- Glasser suggests "creating successes that would not otherwise exist." This closely resembles the technique of putting the rope at the bottom of the tank and rewarding Shamu every time he accidentally swims over it. Glasser's example involves a defiant six-year-old whose parents despaired of getting him to do anything they asked for. One day at school pick-up, the boy's father had an inspiration. With great pride he reported that David had gotten in the car and was in the act of closing the door when his father requested: "I need you to close the door." It was, of course, already a done deal and all that was left was to congratulate David for following directions, which was done in excellent fashion. Several other exceedingly doable requests yielded the same kind of outcome. The family was on its way.
Monday, March 16, 2009
Glasser is a somewhat New Age-y guy in a turtleneck, but thanks perhaps to all his experience dealing with truly desperate situations, he has his feet on the ground. His principles are not novel (reinforce good behavior, don't reinforce bad behavior). What is unusual is how well-worked out his system is and how well he walks his readers and viewers through the pitfalls of parenting and teaching difficult children. Glasser thinks that difficult children need different handling from ordinary children. He puts "catch them being good" on steroids. If Jonah isn't hitting his sister, say something like "Jonah, you are doing a really good job of not hitting Emily!" Glasser thinks that even five minutes total of enthusiastic and detailed praise sprinkled throughout the day can help transform a difficult child. That's phase one of his plan. Phase two is to institute a credit system to reward good behavior. Phase three is consequences for bad behavior. Phase three is somewhat fuzzier than phases one and two, in my opinion. To be fair, by the time you get to phase three, a lot of bad behavior will already have disappeared.
I'm going to be pulling out quotes and perhaps sharing some of my thoughts. Text in bold is from Transforming the Difficult Child. Here we go:
- Some "enlightened" approaches recommend explicitly telling your children how you feel when they act out. "It hurts my feelings when you hurt your sister." "It makes me sad when your teacher tells me that you were not paying attention in school." These approaches, although potentially effective for the average child, backfire with the intense child. Not only are you displaying where the buttons are for future use by the difficult child, but you wind up giving payoff: your energy and attention to the problem behavior. Other approaches call for lengthy discussions or discourses in relation to the problem behaviors. Any way you slice it, it adds up to more energetic payoffs for exactly the behaviors that you least want to reinforce. Why water weeds?
- ...If a child has a pre-existing perception that she gets more out of life by acting negatively, and we take only the stand of intensifying the rules or the harshness of the consequences, we will actually make things worse. A child in this situation will size up the new circumstances and conclude that, by breaking the new rules, she can now get a new array of reactions and payoffs. This can pique her interest and she will often surmise that she and her parents now are simply playing for bigger and more interesting stakes. She will not be doing this on purpose, but the addictive side of the habit will draw her toward the prospect of a larger response.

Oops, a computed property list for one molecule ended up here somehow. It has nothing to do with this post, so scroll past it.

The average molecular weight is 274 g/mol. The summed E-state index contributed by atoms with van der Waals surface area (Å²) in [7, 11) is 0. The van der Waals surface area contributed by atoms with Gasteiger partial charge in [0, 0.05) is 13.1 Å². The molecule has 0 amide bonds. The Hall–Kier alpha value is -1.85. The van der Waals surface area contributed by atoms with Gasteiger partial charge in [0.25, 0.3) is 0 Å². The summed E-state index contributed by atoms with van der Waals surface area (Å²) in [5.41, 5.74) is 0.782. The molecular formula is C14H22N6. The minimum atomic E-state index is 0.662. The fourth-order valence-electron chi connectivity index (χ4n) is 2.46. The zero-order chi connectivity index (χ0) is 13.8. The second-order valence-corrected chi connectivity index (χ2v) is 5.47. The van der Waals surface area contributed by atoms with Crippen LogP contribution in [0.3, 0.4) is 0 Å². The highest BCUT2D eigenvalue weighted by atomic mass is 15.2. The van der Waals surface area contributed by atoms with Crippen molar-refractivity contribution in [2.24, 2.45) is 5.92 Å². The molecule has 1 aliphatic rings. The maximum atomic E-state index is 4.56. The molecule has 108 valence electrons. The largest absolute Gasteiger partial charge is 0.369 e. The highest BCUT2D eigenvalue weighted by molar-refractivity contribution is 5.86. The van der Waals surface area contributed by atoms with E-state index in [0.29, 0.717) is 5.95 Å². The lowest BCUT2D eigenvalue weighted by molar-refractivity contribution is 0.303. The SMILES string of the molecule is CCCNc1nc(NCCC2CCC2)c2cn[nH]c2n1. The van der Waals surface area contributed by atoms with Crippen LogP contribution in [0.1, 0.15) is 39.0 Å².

Bravo, Mr. Delpusio!
Sunday, March 15, 2009
My husband and I are now using the following method: we have informed D that he is potty-trained.
Saturday, March 14, 2009
Friday, March 13, 2009
On the flight home, they announced that the plane would be passing over Mt. St. Helens. D closed his window and couldn't understand why the pilot would do such a reckless thing.
Thursday, March 12, 2009
Tuesday, March 10, 2009
Monday, March 9, 2009
A couple days ago, C was finishing up a cute gold, red, fuchsia, and coral pink potholder when it suddenly leaped off the loom and came apart. As we have discovered, this is not uncommon behavior in the final stages of work on a potholder. C reminded me of the situation this evening and I set to work salvaging the potholder. I am pleased to announce that the potholder is done. It is C's second successful potholder. The first one has been sent to her grandparents in Canada.
Sunday, March 8, 2009
The book Cheaper by the Dozen was one of my childhood favorites, but I'm not sure how much of the old film I've seen before. I appreciated the family meeting scene where we see Frank Gilbreth (the father) bidding out the whitewashing of the fence to his kids. I also liked the scene with Gilbreth descending on the principal of his kids' new school and persuading her that his kids should be placed in grades by academic level rather than by chronological age.
The appropriate time came this morning. We used Pillsbury ready-made sugar cookie dough, ready-made frosting, black licorice, and Skittles. The ready-made dough baked up beautifully, and then I handed over the decorating to C. She frosted and decorated a plate-full of cookies and I wrapped them up and froze them. We have lots of decorating supplies left as well as a sheet of undecorated cookies, so C can continue working later.
Saturday, March 7, 2009
Thursday, March 5, 2009
She spent all day reading Harry Potter and finished the seventh volume this afternoon. D was briefly in bed, but eventually jumped out to use the potty, then decided he wasn't sleepy. He's playing dominos with his dad right now.
One pleasant side effect of watching Barack Obama "rescue" us from an unstable and inegalitarian 21st-century prosperity and deliver us to a sustainable and renewable 13th-century model is that Americans will focus on the important things, like family and faith, and the smaller pleasures of life, such as meals around the table and the joy of hunting and killing squirrels and other local, hitherto overlooked comestibles.
...Who can do anything but rejoice at the news that people who, just months ago, could never afford to be your neighbors can now purchase the most expensive home on the block for half of what you paid for yours?